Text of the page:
What is Psychosis?

Psychosis is a symptom describing the distortion or loss of contact with reality, often accompanied by hallucinations, delusions and disorganized thoughts and/or behavior. There are many causes of psychosis including substance intoxication or withdrawal, an adverse effect of prescribed medications, metabolic abnormalities, infection and sleep deprivation, to name a few. Many are short-lived and resolve when the underlying disorder is treated.

What are Psychotic Disorders?

Psychotic disorders are brain-based mental illnesses characterized by repeated episodes of psychosis or ongoing psychotic symptoms. The most severe and disabling psychotic illness is Schizophrenia. Another is Schizoaffective Disorder, similar to Schizophrenia, with mood symptoms as well. Bipolar Disorder or Major Depression can be accompanied by psychotic symptoms in some, during a severe manic or depressive episode, along with a few other disorders that are less often accompanied by psychosis.

People with psychotic disorders usually experience psychosis in episodes, often with low levels symptoms between episodes. The overall course of psychotic illnesses can be described as follows:

  • Premorbid (at risk) – The person does not experience any symptoms but has risk factors (genetic, traumatic, pre- or peri-natal complications, substance abuse) for developing psychosis.
  • Clinical High Risk (CHR/Prodromal)— (becoming unwell) - The person has some changes in their emotions, motivation, thinking and perception and/or behavior (See Early Warning Signs). This period may last 1-5 years, and on average about 2 years. This is the phase in which early intervention is most effective in preventing progression. (See early warning signs)
  • Acute (Psychotic phase) – The person is unwell with psychotic symptoms such as delusions, hallucinations, disorganized thinking and reduction in ability to maintain social relationships, work or study. People often require hospitalization during this phase.
  • Recovery – Follows an acute episode and may take months to approach pre-psychotic level of functioning and well-being. Many people experience some loss of functioning compared to their pre-morbid level of functioning.
  • Relapse – Recurrence of an acute episode after a period of stability. While some people have only one psychotic episode in their lifetime, the majority go on to have other acute episodes periodically. Each episode takes longer to resolve and is more difficult to treat, and often results in a decrease in functioning.

What is the Impact of Psychotic Disorders?

Psychotic disorders are of major social and public health importance. The personal and societal cost of these disorders is considerable. Psychosis can severely disrupt a person’s life, making relationships, school, work, and self-care difficult to initiate or maintain. These conditions affect a significant number of individuals in our community. If we consider all psychotic disorders together, around 3% of people will experience a psychotic episode at some stage in their life and 1% will be diagnosed with Schizophrenia. Usually a first episode occurs in adolescence or early adult life, an important time for the development of identity, relationships and long-term vocational plans. And, when the impact on the individual’s family is also considered, the indirect effects of these conditions are enormous.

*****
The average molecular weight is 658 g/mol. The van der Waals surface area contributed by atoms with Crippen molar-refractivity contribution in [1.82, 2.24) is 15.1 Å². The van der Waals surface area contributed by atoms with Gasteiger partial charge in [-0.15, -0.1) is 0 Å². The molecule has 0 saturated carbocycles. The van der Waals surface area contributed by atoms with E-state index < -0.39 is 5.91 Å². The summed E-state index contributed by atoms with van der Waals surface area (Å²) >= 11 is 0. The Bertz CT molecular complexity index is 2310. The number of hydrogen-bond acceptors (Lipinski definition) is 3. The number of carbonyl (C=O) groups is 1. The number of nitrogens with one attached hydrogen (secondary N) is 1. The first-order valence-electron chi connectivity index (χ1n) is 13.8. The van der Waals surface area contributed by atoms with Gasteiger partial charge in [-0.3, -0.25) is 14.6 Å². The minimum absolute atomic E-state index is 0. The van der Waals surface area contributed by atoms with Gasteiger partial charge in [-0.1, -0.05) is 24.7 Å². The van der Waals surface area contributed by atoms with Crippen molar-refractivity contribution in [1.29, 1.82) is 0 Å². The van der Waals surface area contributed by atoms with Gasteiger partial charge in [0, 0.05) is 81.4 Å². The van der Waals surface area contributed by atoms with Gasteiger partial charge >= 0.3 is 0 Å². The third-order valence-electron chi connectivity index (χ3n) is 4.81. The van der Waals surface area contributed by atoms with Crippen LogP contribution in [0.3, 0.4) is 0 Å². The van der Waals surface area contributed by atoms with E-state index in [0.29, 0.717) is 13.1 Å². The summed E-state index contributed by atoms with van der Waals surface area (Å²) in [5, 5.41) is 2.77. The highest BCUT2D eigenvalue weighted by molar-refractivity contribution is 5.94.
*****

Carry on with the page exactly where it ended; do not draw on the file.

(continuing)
Early intervention programs, like First Hope, target the Clinical High Risk phase during which the greatest long-term impact is possible. There is evidence that intensive services just after the first acute episode improve the overall prognosis as well.


What does it mean to be at Clinical High Risk for Psychosis?

Determination that an individual is at “Clinical High Risk” for developing psychosis can only be made by trained mental health professionals. The First Hope program uses a structured clinical interview to identify the signs and symptoms for being at-risk for developing a psychotic disorder. Our assessment process identifies low-level versions of the symptoms of psychotic illness. Recent studies show that up to 35% of young people with the Clinical High Risk syndrome develop a psychotic disorder such as Schizophrenia over the next 2 years.

It is important to note that even if someone is determined to be “at-risk”, the majority will not develop psychotic illness. That’s why we treat only the symptoms the person has right now. These symptoms themselves are usually troubling to the young person and loved ones.

If you have any questions or concerns please call contact us!


Contact:
Phone: 925-681-4450
Fax: 925-646-5365
1034 Oak Grove Rd.
Concord, CA. 94518

Facts and Myths

Fact/Myth
Myth: Mental illness is the result of bad parenting.

Fact: Most experts agree that a genetic susceptibility, combined with other risk factors, leads to a psychiatric disorder. In other words, mental illnesses have a physical cause.

Fact/Myth
Myth: Psychiatric disorders are not true medical illnesses like heart disease and diabetes. People who have a mental illness are just "crazy."

Fact: Brain disorders, like heart disease and diabetes, are legitimate medical illnesses. Research shows there are genetic and biological causes for psychiatric disorders, and they can be treated effectively.

Fact/Myth

Myth: People with a severe mental illness, such as schizophrenia, are usually dangerous and violent.

Fact: Statistics show that the incidence of violence in people who have a brain disorder is not much higher than it is in the general population. Those suffering from a psychosis such as schizophrenia are more often frightened, confused and despairing than violent.